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SARS-CoV-2 Neutralizing Antibody LY-CoV555 in Outpatients with Covid-19


Enrollment and test design. Characteristics of patients at baseline.

From June 17 to August 21, 2020, a total of 467 patients randomized to receive either LY-CoV555 (317 patients) or placebo (150 patients), and assigned patients in the LY-CoV555 group to one of three dose subgroups had gone . Of the patients undergoing randomization, 452 met inclusion criteria (309 in the LY-CoV555 group and 143 in the placebo group) in the primary analysis. LY-CoV555 was given to these patients in doses of 700 mg (101 patients), 2800 mg (107 patients), or 7000 mg (101 patients).Figure 1). The two test groups were well balanced in relation to risk factors at the time of enrollment (Table 1). Approximately 70% of patients had at least one risk factor – age 65 years or older, with a body-mass index (BMI, kilogram divided by the square of height in 35 kg m) or at least one relevant concomitant. Sickness – For severe Kovid-19. After undergoing randomization, patients received an infusion of LY-CoV555 or placebo in the middle of 4 days after the onset of symptoms; At the time of randomization, more than 80% of the patients had only mild symptoms. The value of a 23-day PCR cycle threshold (CT) of observed mean influenza days (equivalent to approximately 2.5 million RNA equivalents) matches the expectation that a recently diagnosed population will have a higher viral burden. The conversion from CT value to viral load is described in Section 6.10 of the statistical analysis scheme.

primary outcome

Change in viral load from baseline.

By day 11, most patients had a substantial trend toward viral withdrawal, including those in the placebo group. The observed decrease from baseline in log viral load for the entire population was .83.81 (baseline mean, 6.36; day 11 mean, 2.56); This value is associated with more than 4300 factor deficiencies of the SARS-CoV-2 burden for elimination of more than 99.97% of viral RNA. For patients receiving a 2800-mg dose of LY-CoV555, the difference from baseline to placebo was bas0.53 (95% confidence interval) [CI],, 0.98 to 80.08; P = 0.02 for low viral load by a factor of 3.4).Table 2). However, small differences from placebo to baseline reduction were seen in patients who received the 700-mg dose (% 0.20; 95% CI, .60.66 to 0.25; P = 0.38) and the 7000-mg dose (0.09; 95) . % CI, CI0.37 to 0.55; P = 0.70).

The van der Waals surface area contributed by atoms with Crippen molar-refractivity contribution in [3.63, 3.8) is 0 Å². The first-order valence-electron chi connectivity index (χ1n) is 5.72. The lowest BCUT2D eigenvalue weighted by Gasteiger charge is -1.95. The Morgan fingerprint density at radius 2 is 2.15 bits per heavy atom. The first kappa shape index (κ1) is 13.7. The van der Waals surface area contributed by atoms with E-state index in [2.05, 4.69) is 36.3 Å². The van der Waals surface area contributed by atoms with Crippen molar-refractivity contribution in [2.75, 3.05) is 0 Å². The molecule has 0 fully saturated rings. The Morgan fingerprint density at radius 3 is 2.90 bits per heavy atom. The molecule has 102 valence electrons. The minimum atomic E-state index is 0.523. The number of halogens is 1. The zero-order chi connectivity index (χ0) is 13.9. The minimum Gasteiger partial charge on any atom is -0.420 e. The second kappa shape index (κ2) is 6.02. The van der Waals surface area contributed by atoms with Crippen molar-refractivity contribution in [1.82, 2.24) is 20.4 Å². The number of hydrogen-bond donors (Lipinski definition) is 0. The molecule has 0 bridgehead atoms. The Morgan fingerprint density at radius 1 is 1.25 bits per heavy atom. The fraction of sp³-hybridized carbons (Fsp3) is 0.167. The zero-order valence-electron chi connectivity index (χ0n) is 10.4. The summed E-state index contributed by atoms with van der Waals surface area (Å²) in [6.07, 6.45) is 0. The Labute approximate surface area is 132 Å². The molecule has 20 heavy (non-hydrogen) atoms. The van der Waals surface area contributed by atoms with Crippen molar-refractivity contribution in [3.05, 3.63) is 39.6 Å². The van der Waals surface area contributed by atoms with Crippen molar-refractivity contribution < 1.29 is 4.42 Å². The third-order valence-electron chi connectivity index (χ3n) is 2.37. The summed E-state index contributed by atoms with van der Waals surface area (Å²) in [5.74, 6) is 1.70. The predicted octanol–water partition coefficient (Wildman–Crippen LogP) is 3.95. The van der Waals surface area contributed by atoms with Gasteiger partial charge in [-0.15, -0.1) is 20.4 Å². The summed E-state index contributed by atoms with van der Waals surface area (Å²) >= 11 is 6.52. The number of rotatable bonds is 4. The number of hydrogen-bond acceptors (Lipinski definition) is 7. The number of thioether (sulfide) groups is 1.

Secondary viral results

On day 3, in patients receiving a 2800-mg dose of LY-CoV555, the observed difference from placebo in baseline reduction in mean log viral load was .0.64 (95% CI, −1.11 to −0.17).Table 2). The other two doses of LY-CoV555 showed a similar improvement in viral clearance on day 3, with a difference in change from baseline of −0.42 (95% CI, −0.89 to 0.06) for a dose of 700 mg and −0.42. For doses of 7000 mg (95% CI, .0.90 to 0.06). The difference from placebo to baseline for the deposited dose of LY-CoV555 was 0.11 (from 0.49 (95% CI, −0.87) to 0.11).

Explanatory measures of viral clearance

SARS-CoV-2 viral load in all patients and according to the test group on day 7.

Panel A shows SARS-CoV-2 viral load (as measured by cycle threshold) for all patients who received LY-CoV555 or placebo and for whom viral-load data were interim. Available at time of analysis. Box plots indicate patients who were not hospitalized, and red squares indicate those who were hospitalized. Such hospital contacts were found to be associated with a higher viral load on day 7. The boxes represent interquartile ranges, with the horizontal line in each box representing the median and the whiskers showing the minimum and maximum values ​​(except for the outliers that were greater than 1.5 times the values ​​indicated at each end of the box). Panel B shows the cumulative probability that patients in each test group will have a cycle threshold indicating viral load on day 7.